Contracts involve a legal exchange of promises to complete an action, meet terms or complete an agreement. Parties breach a contract when the person fails to perform the duties assigned by the agreement, but death makes the performance of the duties impossible. While death voids many contracts, there are circumstances where a contract remains in force, even when one party to the agreement dies.
A valid contract has key elements, including the promise to do an action and a formal acceptance of that offer. The contract also requires a consideration, also called an inducement, to complete the action. Some states require a written document and others allow a verbal contract for valid contract agreements. Other required contract elements, including the capacity to contract and the legality of the contract, forbid any contracts made by people without the legal party to commit to the action. For example, a non-owner cannot sell another person's car. The action also must not violate the law or the contract is void. Barriers to complete the contract include revoking the contract, signing a contract with ambiguous terms, lack of formal details in the contract and incapacity or death of the person offering the contract.
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Federal, state and local laws typically void a contract when the any of the principle signers die. There are exceptions, however, to the general rule of voiding contracts when a party to the agreement dies. A contract with the option in place to void the agreement with the death of a party qualifies as a voidable contract and some states mandate other contract signers or the receiving party to the contract file a legal action to officially void the contract for agreements.
Certain conditions specified in a person's will create a contract commitment, even after the person dies. A donation or endowment paid over time, for instance, create a contract after death when the contract specifies the donation continues from the estate after death. Other contracts for donations after death include charitable and pooled-charitable trusts where people loan personal funds for use by non-profit agencies during their lifetime. These funds then convert to gifts to the non-profit organization upon the donor's death.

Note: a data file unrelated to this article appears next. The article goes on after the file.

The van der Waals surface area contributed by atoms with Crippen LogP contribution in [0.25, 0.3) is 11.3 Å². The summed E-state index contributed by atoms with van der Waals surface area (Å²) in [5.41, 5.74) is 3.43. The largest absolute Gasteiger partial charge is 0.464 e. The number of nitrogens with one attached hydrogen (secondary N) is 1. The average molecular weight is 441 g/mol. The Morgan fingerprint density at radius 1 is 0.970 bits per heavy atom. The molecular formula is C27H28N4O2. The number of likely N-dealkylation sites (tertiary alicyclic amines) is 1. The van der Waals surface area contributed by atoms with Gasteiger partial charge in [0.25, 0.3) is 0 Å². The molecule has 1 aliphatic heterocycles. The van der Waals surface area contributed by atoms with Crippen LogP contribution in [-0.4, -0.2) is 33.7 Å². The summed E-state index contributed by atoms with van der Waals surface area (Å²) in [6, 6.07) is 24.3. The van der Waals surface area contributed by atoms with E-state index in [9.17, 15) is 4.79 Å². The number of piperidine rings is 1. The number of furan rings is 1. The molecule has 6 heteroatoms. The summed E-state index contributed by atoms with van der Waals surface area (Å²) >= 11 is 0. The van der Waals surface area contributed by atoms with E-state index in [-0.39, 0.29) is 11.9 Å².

Escrow contracts signed to purchase or sell real property typically fail to close due to the death of one of the contract signers. When a buyer signs the purchase contract and also signs the official escrow closing documents and any applicable loan paperwork, the seller has a legal contract to force the estate to close the escrow. The buyer's heirs must then deal with the property as part of the estate of the dead person and clear the name of the deceased from the official property title before registering the new owner. The county registrar or assessor typically handles this procedure or the probate court in transactions using the court to settle an estate.
Any contracts signed by the deceased and another living person continue in force after the co-signer's death. This includes mortgages on real property where more than one borrower accepts the responsibility for the loan. The co-signers must contact county officials to transfer ownership on the property and also notify the lender to obtain official paperwork to file to remove the name of the deceased from the loan. The documentation required by the lenders and county officials varies, but typically the co-signer must document the death with an official death certificate.